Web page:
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RTP’s The Laramie Project Is A Moving Reminder Of How Far We Still Need To Go

The production, which commemorates the 20th anniversary of Shepard's murder, is a powerful reminder of what's at stake for the entire LGBTQ community.

Sarah Kerndt | October 5, 2018

This past week, Richmond Triangle Players (RTP) opened it’s production of The Laramie Project. The show recounts the heartbreaking story of Matthew Shepard, a 21-year-old University of Wyoming student who was found beaten, tortured, tied to a fence, and left to die in the middle of a field in Laramie, Wyoming. This hate crime would shake the nation to its core and spark pivotal conversations regarding hate crimes against the LGBTQ community in the United States.

While Shepard’s story has encouraged and created monumental change in public policy and awareness regarding hate crimes, RTP’s show, commemorating the 20th anniversary of Matthew’s death, serves as a painful reminder that we are not where we need to be as a nation. Written by Moisés Kaufman and members of the Tectonic Theater Project, the docudrama follows the story after the death of Matthew Shepard, from the discovery of his body to the conviction of the perpetrators. The narrative is fueled by journal entries, news reports, and more than two-hundred interviews conducted with the people of Laramie.

Members of Tectonic, a New York based theater company, traveled to Laramie several times throughout the investigation to conduct the interviews. They used the results to create a two and a half hour show that completely engulfs the audience in the experience of being in a small Wyoming town amidst the madness of the investigation.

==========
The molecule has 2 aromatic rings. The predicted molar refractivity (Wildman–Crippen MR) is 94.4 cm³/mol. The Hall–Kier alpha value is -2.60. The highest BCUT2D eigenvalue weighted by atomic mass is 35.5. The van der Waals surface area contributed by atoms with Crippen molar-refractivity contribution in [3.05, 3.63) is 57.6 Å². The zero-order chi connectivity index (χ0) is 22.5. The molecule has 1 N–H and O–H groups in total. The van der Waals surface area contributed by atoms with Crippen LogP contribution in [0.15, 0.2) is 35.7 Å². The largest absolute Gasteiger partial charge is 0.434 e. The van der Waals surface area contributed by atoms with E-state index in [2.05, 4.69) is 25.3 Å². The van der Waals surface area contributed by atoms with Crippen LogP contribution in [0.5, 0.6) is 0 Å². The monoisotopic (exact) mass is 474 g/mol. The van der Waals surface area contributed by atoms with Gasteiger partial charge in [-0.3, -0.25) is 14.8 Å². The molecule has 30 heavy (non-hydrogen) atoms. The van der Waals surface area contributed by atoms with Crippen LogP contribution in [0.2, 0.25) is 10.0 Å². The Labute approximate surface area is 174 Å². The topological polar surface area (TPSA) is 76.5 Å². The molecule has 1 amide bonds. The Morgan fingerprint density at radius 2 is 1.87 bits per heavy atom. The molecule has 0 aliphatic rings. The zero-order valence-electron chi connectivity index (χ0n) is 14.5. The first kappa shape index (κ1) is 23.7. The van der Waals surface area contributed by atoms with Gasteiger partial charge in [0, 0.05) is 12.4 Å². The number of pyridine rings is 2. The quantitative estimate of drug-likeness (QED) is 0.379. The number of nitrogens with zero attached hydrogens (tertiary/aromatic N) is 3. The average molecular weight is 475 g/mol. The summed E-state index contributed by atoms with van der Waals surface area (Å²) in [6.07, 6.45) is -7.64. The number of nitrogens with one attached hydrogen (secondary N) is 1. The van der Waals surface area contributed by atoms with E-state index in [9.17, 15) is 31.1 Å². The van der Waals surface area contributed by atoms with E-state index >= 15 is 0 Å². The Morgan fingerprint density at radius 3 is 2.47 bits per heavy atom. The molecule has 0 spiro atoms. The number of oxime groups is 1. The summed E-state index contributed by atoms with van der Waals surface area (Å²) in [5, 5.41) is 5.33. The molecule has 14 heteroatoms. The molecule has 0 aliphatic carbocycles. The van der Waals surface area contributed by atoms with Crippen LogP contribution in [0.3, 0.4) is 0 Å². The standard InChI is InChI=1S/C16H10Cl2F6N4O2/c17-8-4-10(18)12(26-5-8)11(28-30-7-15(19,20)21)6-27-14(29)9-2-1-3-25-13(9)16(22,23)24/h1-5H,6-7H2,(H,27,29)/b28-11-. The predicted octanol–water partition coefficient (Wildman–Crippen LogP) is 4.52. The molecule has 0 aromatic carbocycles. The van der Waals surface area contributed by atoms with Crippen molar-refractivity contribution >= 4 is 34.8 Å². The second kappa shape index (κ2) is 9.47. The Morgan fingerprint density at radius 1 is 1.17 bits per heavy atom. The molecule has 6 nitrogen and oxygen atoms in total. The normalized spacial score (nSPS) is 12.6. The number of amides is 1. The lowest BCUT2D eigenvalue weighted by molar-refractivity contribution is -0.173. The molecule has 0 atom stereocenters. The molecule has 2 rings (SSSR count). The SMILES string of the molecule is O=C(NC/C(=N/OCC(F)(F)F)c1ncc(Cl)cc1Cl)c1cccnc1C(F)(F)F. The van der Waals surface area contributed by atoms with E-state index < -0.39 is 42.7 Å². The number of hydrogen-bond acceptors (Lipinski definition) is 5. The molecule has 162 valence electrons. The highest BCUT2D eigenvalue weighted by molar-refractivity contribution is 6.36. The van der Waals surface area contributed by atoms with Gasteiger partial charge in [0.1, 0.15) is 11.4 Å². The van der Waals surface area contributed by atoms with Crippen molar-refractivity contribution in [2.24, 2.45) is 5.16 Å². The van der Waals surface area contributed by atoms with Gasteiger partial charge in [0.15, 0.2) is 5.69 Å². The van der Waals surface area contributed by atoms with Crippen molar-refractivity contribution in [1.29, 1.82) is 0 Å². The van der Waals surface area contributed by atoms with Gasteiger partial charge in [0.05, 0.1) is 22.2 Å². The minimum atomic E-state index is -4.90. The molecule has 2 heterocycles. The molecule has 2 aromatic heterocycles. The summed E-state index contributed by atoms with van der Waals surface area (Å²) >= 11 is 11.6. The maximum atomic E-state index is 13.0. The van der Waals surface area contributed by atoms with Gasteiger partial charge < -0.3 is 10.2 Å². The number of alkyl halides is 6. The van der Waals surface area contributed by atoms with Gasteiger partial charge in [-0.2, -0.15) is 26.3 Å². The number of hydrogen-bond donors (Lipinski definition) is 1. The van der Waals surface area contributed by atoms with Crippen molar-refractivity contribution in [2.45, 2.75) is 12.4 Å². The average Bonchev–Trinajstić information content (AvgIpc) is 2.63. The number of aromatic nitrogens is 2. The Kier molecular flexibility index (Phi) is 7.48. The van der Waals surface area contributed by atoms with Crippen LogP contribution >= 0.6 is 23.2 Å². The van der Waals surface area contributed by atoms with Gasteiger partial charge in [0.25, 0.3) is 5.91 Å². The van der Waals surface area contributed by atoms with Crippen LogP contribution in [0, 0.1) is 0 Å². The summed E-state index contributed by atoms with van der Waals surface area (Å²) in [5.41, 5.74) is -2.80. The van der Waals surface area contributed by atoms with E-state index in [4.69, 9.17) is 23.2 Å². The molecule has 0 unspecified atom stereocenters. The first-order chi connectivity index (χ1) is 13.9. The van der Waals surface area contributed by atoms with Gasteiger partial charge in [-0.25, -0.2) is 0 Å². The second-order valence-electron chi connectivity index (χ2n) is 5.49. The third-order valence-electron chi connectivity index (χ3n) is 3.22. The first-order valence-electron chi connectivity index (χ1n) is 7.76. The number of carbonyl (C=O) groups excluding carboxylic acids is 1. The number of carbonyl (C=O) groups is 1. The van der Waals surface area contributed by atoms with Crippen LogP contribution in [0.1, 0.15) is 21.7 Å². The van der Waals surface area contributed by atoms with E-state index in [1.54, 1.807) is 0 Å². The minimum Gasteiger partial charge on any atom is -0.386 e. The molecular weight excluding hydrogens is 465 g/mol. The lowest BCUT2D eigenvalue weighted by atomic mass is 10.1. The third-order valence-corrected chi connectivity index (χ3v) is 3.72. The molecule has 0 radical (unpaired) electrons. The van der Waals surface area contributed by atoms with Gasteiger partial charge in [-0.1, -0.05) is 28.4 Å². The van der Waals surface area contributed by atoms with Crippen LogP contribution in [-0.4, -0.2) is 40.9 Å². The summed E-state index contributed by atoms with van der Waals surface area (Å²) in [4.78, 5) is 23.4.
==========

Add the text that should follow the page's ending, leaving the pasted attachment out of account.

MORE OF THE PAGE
Before Matthew Shepard’s murder, hate crimes against LGBTQ individuals were rarely discussed in public platforms. In fact, it wasn’t until 1990 that President George H.W. Bush signed the Hate Crime Statistic Act, requiring the Attorney General to collect data on crimes committed because of the victim’s race, religion, disability, sexual orientation, or ethnicity, into law. Again, that’s merely data collection. It took until 2009 for the Matthew Shepard and James Byrd Jr. Hate Crimes Prevention Act, which extended the protection of the existing federal hate crimes law to include those who are victimized because of their sexual orientation, gender or disability, to be signed into law.

While many found this time as a cause for celebration, and it certainly was, the time it took to create such a law reflects how this country responds to the demand for protections of LGBTQ individuals. Now twenty years after Matthew Shepard’s murder, it is apparent we still have along way to go. According to the FBI’s 2016 Hate Crimes Statistics, 17.7% of reported hate crimes were motivated by bias toward sexual orientation, making shows like The Laramie Project more important than ever to shed light on the reality of this subject matter. “I want people to leave, ruminating about where we are in our country and how much more work we need to get done,” said Director Lucian Restivo.

The play is about Matthew Shepard, but it could really be about anyone, of any race, class, sexual orientation, or gender, and that’s what the show wants viewers to understand. Upon entry to the theater, you’ll notice large scale paintings of the perpetrators surrounding you; this was an intentional choice by Restivo, who said, “I surrounded the theater with these paintings, to encompass the audience, to make them feel like they could be Matthew Shepard. As morbid and horrible as that sounds, but it’s so true.”

The story of Matthew Shepard is painful but powerful. The imagery of him tied to a fence and being mistaken for a scarecrow by the biker who found him is branded in the minds of those who lived through that time. However, if you do not know the story, RTP’s production of The Laramie Project is the best possible way to truly understand it. It will both allow for reflection regarding how far we have come, and ignite a desire to keep progressing with more positive change in the future.

The Laramie Project can be seen at RTP’s Robert B. Moss Theatre, located at 1300 Altamont Ave in Scott’s Addition (right by the rainbow crosswalk!), through Friday, October 19. Purchase tickets at rtriangle.org.